With the recent global financial crisis, governments across the world promised decisive action -- the biggest financial stimulus packages in history, along with gargantuan bail-outs of corporations and floods of money into private banks and investment firms. But what crazed logic is this: propping up bad debt with…more bad debt? Overdose reviews the happenings of the bail-outs over these years, showing how dangerous the situation continues as a burst bubble is re-inflated globally. What happens next?
Money is a new form of slavery and is only distinguishable from the old slavery simply by the fact that it is impersonal--that there is no human relation between master and slave. Debt in government, corporate and household has reached astronomical proportions. Where does all this money come from? How could there be that much money to lend? The answer is that there isn’t...
We have not just been living through a global recession, but what amounts to the largest coordinated, economic crime in recent history. Now, having barely survived a complete collapse of the financial system, the global economy is tottering on the brink. We’ve reached the limits of what our desires demand of the planet and what it can deliver. But, by looking to past failed civilisations, can we learn what not to do with our future? Like the ancient Mayans, we’re reaching peak everything -- oil, land, population, climate, food and water and the question is whether we can manage the change. But as we embark on a quest for re-building a sustainable economy and a sustainable planet, is this crisis the wake-up call we desperately need to have? Do we need to turn eco-warriors into eco-capitalists and launch the next great bubble -- a Green Bubble?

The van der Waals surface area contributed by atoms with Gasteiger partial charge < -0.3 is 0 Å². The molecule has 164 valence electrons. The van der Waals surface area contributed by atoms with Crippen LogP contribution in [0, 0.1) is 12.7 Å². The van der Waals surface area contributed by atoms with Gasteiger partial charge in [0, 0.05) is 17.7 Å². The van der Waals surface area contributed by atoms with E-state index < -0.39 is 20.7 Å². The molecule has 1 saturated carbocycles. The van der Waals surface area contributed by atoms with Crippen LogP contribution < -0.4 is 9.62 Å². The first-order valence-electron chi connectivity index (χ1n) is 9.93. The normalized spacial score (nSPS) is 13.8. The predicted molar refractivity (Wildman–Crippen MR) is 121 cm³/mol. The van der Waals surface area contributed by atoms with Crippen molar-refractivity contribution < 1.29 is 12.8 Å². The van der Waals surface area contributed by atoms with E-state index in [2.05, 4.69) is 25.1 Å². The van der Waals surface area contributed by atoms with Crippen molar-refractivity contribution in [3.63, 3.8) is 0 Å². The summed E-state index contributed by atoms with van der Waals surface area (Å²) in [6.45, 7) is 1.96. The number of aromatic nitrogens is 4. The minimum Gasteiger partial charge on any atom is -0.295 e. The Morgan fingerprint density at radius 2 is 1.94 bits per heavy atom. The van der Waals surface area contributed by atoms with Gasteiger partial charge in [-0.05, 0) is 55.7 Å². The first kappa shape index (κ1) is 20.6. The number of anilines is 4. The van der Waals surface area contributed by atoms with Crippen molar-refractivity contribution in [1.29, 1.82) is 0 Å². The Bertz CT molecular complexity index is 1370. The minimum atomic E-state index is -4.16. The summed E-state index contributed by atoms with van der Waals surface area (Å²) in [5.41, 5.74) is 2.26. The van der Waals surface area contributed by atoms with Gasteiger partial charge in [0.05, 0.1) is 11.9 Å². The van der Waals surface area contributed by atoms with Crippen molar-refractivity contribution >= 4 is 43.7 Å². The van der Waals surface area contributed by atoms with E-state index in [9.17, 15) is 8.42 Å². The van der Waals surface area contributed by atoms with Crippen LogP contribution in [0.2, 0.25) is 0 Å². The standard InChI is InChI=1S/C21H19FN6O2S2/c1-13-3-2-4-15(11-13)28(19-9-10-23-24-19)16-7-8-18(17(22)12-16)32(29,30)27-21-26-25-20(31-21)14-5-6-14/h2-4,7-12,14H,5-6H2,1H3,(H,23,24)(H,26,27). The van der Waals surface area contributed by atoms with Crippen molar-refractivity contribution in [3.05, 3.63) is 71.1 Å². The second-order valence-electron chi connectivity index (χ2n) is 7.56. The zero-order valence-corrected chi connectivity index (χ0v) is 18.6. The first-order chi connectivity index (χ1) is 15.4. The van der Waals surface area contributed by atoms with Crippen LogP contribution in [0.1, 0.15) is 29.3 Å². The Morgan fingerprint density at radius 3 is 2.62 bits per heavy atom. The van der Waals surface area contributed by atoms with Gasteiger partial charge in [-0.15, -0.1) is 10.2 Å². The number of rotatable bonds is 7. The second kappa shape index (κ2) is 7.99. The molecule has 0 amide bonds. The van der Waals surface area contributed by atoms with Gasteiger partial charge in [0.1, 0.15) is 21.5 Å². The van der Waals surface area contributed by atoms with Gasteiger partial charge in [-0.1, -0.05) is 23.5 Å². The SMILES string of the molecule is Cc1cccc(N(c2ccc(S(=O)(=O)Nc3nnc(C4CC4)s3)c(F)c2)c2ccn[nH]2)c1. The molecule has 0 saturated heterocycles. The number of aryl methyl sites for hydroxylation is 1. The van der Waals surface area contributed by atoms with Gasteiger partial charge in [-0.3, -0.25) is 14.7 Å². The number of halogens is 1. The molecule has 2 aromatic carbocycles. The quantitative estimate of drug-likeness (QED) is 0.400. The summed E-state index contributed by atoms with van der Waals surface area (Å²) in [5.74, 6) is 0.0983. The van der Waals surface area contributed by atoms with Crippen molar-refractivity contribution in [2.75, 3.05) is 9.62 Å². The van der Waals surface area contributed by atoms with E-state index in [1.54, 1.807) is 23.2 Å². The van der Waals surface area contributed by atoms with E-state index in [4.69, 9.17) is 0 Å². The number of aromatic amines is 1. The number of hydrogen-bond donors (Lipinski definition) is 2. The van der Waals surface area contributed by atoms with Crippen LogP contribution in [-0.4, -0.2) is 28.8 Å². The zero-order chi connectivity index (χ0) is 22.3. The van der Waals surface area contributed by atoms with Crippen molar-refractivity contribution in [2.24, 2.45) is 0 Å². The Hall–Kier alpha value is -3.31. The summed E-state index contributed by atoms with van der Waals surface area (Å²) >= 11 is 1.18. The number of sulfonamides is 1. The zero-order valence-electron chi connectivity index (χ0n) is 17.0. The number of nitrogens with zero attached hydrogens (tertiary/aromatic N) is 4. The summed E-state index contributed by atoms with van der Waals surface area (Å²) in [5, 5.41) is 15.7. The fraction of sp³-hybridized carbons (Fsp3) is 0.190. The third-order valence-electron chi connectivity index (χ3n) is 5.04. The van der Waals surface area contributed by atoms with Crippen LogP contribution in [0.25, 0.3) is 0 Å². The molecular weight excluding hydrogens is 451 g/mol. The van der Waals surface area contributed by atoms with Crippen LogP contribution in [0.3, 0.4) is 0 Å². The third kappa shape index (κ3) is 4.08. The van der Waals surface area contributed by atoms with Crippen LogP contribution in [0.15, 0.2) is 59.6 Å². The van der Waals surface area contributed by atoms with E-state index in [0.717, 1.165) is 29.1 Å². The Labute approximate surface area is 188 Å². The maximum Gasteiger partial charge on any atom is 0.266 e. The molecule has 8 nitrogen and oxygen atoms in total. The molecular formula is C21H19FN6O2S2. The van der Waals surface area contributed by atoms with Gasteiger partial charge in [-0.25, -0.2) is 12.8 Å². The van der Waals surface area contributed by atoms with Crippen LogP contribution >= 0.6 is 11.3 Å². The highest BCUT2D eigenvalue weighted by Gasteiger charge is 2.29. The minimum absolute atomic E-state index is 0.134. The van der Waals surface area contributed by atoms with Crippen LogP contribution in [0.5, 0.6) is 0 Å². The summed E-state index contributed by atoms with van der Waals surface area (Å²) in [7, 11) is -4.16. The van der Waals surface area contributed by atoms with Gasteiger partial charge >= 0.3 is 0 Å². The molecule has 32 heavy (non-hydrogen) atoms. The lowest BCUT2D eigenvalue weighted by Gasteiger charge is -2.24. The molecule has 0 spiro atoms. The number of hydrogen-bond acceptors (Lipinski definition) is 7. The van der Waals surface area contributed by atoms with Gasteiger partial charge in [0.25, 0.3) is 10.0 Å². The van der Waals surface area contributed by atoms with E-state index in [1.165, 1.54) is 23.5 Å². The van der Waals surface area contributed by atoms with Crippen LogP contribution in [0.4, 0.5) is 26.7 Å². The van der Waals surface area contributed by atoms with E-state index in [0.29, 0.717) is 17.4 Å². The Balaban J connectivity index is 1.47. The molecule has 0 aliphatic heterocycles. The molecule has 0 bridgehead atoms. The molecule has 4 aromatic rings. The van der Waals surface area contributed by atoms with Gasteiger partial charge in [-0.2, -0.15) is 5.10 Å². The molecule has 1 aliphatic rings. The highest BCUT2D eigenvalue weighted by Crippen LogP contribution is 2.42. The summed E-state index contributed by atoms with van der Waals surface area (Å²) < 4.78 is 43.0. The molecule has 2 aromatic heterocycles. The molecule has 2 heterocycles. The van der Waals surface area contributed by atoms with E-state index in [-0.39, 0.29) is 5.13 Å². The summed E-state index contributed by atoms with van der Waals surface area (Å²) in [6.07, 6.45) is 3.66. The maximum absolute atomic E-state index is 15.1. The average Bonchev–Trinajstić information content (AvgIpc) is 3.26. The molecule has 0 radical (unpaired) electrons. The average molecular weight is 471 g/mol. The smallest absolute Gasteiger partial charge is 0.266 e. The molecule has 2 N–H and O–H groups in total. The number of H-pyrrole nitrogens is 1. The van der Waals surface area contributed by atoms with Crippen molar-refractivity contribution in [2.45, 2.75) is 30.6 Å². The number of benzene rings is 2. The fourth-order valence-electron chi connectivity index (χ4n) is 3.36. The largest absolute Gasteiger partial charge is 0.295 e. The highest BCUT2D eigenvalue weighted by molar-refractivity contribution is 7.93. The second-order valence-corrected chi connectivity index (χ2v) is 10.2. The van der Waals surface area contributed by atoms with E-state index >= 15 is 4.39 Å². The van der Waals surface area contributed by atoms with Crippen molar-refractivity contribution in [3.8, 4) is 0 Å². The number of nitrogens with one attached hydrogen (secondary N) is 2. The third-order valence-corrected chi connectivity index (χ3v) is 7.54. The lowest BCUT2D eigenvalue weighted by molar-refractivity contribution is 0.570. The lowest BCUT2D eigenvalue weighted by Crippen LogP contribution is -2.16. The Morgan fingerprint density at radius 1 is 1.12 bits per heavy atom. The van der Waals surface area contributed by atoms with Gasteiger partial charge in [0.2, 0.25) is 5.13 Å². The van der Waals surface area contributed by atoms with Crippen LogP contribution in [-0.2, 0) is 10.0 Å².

In September 2008 when the American economy was on the verge of melting down, the then-Secretary of the Treasury Henry Paulson, his former protégé John Thain (CEO of Merrill Lynch), and Ken Lewis (CEO, President, and Chairman of the Bank of America) secretly cut a deal to merge Bank of America and Merrill Lynch -- in the midst of stock collapse; a rocky merger; the worst fourth-quarter losses in at least 17 years; a stockholder revolt and an urgent need to raise more capital despite a $45 billion "bail-out" from the federal government...